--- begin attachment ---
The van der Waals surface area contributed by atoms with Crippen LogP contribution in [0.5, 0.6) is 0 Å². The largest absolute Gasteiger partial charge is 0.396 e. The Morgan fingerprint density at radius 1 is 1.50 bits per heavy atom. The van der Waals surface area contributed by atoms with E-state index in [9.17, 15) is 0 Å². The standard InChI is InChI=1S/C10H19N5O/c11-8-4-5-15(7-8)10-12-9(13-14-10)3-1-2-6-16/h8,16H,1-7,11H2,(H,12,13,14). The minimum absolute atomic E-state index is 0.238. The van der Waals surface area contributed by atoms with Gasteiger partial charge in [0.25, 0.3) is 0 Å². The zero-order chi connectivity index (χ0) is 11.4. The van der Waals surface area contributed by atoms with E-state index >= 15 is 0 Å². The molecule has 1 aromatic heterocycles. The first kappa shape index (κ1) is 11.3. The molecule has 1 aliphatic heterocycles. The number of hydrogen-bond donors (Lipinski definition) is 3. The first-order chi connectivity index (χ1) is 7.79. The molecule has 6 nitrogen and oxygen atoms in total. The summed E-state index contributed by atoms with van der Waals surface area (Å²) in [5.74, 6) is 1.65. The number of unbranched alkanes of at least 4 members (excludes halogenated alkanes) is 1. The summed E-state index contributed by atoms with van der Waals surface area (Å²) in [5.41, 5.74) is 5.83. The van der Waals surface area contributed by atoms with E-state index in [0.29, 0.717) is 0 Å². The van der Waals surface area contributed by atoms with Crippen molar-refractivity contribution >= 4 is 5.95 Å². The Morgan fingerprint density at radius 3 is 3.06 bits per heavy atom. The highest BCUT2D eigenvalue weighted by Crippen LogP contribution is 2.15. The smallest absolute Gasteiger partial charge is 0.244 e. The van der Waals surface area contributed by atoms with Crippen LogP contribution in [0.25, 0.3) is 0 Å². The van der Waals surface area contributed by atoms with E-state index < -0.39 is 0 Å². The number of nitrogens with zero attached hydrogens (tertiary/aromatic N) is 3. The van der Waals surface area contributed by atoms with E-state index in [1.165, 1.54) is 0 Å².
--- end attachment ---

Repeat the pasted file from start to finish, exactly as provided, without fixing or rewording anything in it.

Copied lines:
The van der Waals surface area contributed by atoms with Crippen LogP contribution in [0.5, 0.6) is 0 Å². The largest absolute Gasteiger partial charge is 0.396 e. The Morgan fingerprint density at radius 1 is 1.50 bits per heavy atom. The van der Waals surface area contributed by atoms with E-state index in [9.17, 15) is 0 Å². The standard InChI is InChI=1S/C10H19N5O/c11-8-4-5-15(7-8)10-12-9(13-14-10)3-1-2-6-16/h8,16H,1-7,11H2,(H,12,13,14). The minimum absolute atomic E-state index is 0.238. The van der Waals surface area contributed by atoms with Gasteiger partial charge in [0.25, 0.3) is 0 Å². The zero-order chi connectivity index (χ0) is 11.4. The van der Waals surface area contributed by atoms with E-state index >= 15 is 0 Å². The molecule has 1 aromatic heterocycles. The first kappa shape index (κ1) is 11.3. The molecule has 1 aliphatic heterocycles. The number of hydrogen-bond donors (Lipinski definition) is 3. The first-order chi connectivity index (χ1) is 7.79. The molecule has 6 nitrogen and oxygen atoms in total. The summed E-state index contributed by atoms with van der Waals surface area (Å²) in [5.74, 6) is 1.65. The number of unbranched alkanes of at least 4 members (excludes halogenated alkanes) is 1. The summed E-state index contributed by atoms with van der Waals surface area (Å²) in [5.41, 5.74) is 5.83. The van der Waals surface area contributed by atoms with E-state index in [0.29, 0.717) is 0 Å². The van der Waals surface area contributed by atoms with Crippen molar-refractivity contribution >= 4 is 5.95 Å². The Morgan fingerprint density at radius 3 is 3.06 bits per heavy atom. The highest BCUT2D eigenvalue weighted by Crippen LogP contribution is 2.15. The smallest absolute Gasteiger partial charge is 0.244 e. The van der Waals surface area contributed by atoms with Crippen LogP contribution in [0.25, 0.3) is 0 Å². The van der Waals surface area contributed by atoms with E-state index < -0.39 is 0 Å². The number of nitrogens with zero attached hydrogens (tertiary/aromatic N) is 3. The van der Waals surface area contributed by atoms with E-state index in [1.165, 1.54) is 0 Å².